If you read to your children, chances are there’s a Robert Munsch book in your house.
Munsch, 76, one of Canada’s most beloved storytellers — behind The Paper Bag Princess, Love You Forever, Mortimer and Thomas’ Snowsuit — did an in-depth interview last week revealing that he is struggling with dementia.
Social media lit up with an outpouring of love for the author, with this tweet from Bob Rae typical of the response: “Robert Munsch brings such sheer joy into our lives #LoveYouForever Robert.”
It is characteristic of the author to go public with his dementia. Munsch has struggled with mental health and addiction issues most of his adult life and has been upfront about it all, stating on his website that he was diagnosed as obsessive-compulsive and manic-depressive.
Munsch and his wife have three children. One of his best-known books is Love You Forever, a story that grew out of a song he had composed for two children he had lost.
He says on his website: “Along the way I became Canada’s best-selling author, but I was not selling much in the U.S.A. Then Love You Forever came out as a Canadian book in 1986. I had written it as a memorial for two stillborn babies we had in 1979 and 1980. The story actually started out as a song.”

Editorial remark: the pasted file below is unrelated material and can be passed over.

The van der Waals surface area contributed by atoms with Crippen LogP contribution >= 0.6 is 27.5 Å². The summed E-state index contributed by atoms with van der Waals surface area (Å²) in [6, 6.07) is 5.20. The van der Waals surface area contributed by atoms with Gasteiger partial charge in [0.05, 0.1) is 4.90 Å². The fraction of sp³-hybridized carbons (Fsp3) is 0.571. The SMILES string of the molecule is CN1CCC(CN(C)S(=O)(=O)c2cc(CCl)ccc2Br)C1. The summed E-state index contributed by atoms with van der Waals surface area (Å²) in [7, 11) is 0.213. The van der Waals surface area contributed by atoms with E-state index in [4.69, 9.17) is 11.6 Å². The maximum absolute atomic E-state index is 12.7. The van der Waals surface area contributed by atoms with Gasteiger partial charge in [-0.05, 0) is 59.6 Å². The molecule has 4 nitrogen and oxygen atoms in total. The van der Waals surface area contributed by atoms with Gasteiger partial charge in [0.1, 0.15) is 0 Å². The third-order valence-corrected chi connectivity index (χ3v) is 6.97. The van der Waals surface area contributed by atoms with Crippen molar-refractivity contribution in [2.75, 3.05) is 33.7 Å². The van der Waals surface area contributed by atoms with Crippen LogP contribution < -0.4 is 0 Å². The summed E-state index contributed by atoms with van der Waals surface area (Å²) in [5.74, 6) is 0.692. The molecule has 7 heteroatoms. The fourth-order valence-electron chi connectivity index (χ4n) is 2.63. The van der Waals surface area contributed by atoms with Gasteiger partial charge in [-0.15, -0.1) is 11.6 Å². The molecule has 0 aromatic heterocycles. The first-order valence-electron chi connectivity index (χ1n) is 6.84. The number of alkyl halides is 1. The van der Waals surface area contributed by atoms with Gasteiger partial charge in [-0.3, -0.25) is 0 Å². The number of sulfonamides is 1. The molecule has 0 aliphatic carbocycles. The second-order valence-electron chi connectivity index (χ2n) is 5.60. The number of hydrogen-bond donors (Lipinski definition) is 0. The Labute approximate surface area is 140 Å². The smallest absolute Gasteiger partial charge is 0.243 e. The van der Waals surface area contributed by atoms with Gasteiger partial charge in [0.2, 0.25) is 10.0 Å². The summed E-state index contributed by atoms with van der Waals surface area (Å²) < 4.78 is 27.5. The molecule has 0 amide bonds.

(The account continues with news that Munsch had been the best-selling author in the U.S. too, unbeknownst to anyone, until the New York Times reported it in the mid-‘90s.)
Munsch was born in Pittsburgh in a family of nine children and has lived in Guelph, Ont. since 1975.
As a young man, he spent seven years studying to be a Jesuit priest — working in a an orphanage as part of his theological training made him aware that he liked working with kids.
He left the seminary and began working in daycare, which is where he met his wife. Making up stories became Munsch’s way of settling the children for nap time at daycare.
He did that for years without considering writing the stories down.
The move to Guelph, where he and his wife worked at a preschool at the university, turned out to be serendipitous — his new boss was married to a children’s librarian.
Urged to write down his stories, Munsch submitted the book Mud Puddle to 10 publishers. Nine rejected it, but Annick Press published it in 1979. He has since published more than 60 books (often with illustrator Michael Martchenko) in over 30 languages.
He has sold 100 million books worldwide, and Love You Forever alone has sold more than 30 million copies.
Munsch, who became a Canadian in 1983, has been honoured on Canada’s Walk of Fame and is a Member of the Order of Canada. His work has been transformed into plays, TV shows and musicals. There are two schools named after him in Ontario.
He said Saturday that this is what he hoped would be the take-away from his books:
“Kids, love your parents and parents, love your kids. It’s a complicated world and try to make the best of it.”